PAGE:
Synthetic pillows contain higher levels of cat and dog allergen than feather pillows

Research output: Contribution to journalArticle

  • External authors:
  • Adnan Custovic
  • Claire Hallam
  • Hannah Woodcock
  • Bridget Simpson
  • Naomi Houghton
  • Ashley Woodcock


The use of non-feather pillows has increased over the last few decades. Recently, we found significantly higher levels of dust mite allergens in synthetic pillows than in feather ones. This study investigated the levels of pet allergens in feather and synthetic pillows. Dust samples were collected from 14 pairs of pillows (consisting of one synthetic fibre-filled and one feather-filled). Each pair of pillows had been on the same bed for at least 2 years. The pillows were vacuumed for 1 min on each side through a 355-μm diameter mesh onto a 5-μm vinyl filter, producing a sample of fine dust. Samples were extracted, and cat (Fel d 1) and dog (Can f 1) allergens determined using monoclonal antibody-based enzyme-linked immunosorbent assay (ELISA). Results were expressed both as total amount of allergen recovered and concentration of allergen per unit weight (ng/g). Total levels of pet allergens were significantly higher in the synthetic pillows (Fel d 1:6.7-fold difference [95% CI 1.5-29.7], p = 0.01; Can f 1: 8-fold difference [95% CI 1.6-39.5], p = 0.01). Similarly, when the results were expressed as ng/g, synthetic pillows contained significantly more allergens than feather pillows (Fel d i: 3.7fold difference [95% CI 1.3-10.1], p = 0.01); Can f 1: 4.4-fold difference [95% CI 1.5-13.2], p = 0.01). We have therefore demonstrated that synthetic pillows contain significantly more pet allergens than feather pillows, supporting the view that tightly woven encasements surrounding feather pillows act as a barrier for allergens.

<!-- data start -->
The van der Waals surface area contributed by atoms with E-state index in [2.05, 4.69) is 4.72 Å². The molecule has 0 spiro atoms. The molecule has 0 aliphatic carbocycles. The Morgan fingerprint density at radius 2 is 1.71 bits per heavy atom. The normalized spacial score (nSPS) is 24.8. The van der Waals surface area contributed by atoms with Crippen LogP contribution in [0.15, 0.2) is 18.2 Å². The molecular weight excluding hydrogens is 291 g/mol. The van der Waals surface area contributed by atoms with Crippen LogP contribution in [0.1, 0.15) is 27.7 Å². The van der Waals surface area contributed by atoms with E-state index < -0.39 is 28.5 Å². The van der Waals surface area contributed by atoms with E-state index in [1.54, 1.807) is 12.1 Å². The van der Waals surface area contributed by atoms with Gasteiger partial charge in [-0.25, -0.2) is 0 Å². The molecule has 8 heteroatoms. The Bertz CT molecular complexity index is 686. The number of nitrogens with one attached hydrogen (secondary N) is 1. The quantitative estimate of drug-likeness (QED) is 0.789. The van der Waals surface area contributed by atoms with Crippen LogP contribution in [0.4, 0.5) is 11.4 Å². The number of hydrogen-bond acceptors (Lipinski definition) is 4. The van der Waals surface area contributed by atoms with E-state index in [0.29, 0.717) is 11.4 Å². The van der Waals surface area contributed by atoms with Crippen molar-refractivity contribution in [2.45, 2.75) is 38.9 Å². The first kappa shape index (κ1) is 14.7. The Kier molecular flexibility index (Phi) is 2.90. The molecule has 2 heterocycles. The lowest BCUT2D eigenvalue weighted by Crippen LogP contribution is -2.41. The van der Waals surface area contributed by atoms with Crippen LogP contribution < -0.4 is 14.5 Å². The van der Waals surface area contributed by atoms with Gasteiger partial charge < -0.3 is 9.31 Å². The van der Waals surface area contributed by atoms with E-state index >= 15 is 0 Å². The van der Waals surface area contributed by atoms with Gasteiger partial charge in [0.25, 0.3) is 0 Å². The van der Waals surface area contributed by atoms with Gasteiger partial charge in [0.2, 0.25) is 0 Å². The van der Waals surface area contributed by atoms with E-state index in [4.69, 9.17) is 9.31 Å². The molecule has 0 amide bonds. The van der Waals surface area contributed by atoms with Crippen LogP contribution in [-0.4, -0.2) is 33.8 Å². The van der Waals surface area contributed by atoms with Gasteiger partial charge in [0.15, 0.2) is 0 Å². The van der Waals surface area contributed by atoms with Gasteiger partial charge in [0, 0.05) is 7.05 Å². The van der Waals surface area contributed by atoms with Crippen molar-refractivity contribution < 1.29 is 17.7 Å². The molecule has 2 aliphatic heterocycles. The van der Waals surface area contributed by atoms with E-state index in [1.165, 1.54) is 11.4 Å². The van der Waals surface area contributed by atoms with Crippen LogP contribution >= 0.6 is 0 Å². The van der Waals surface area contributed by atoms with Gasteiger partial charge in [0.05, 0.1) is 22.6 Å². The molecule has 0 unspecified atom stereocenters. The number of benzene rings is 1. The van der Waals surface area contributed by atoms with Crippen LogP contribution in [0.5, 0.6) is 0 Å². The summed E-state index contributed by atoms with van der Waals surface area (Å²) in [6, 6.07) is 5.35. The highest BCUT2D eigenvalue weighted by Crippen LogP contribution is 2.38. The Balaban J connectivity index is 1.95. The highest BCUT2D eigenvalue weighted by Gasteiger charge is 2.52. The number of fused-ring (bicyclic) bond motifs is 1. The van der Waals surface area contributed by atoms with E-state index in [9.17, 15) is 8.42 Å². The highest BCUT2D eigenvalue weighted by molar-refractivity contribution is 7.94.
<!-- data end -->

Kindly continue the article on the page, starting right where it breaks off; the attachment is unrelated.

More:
Bibliographical metadata

Original languageEnglish
Pages (from-to)71-73
Number of pages2
JournalPediatric Allergy and Immunology
Issue number2
Publication statusPublished - May 2000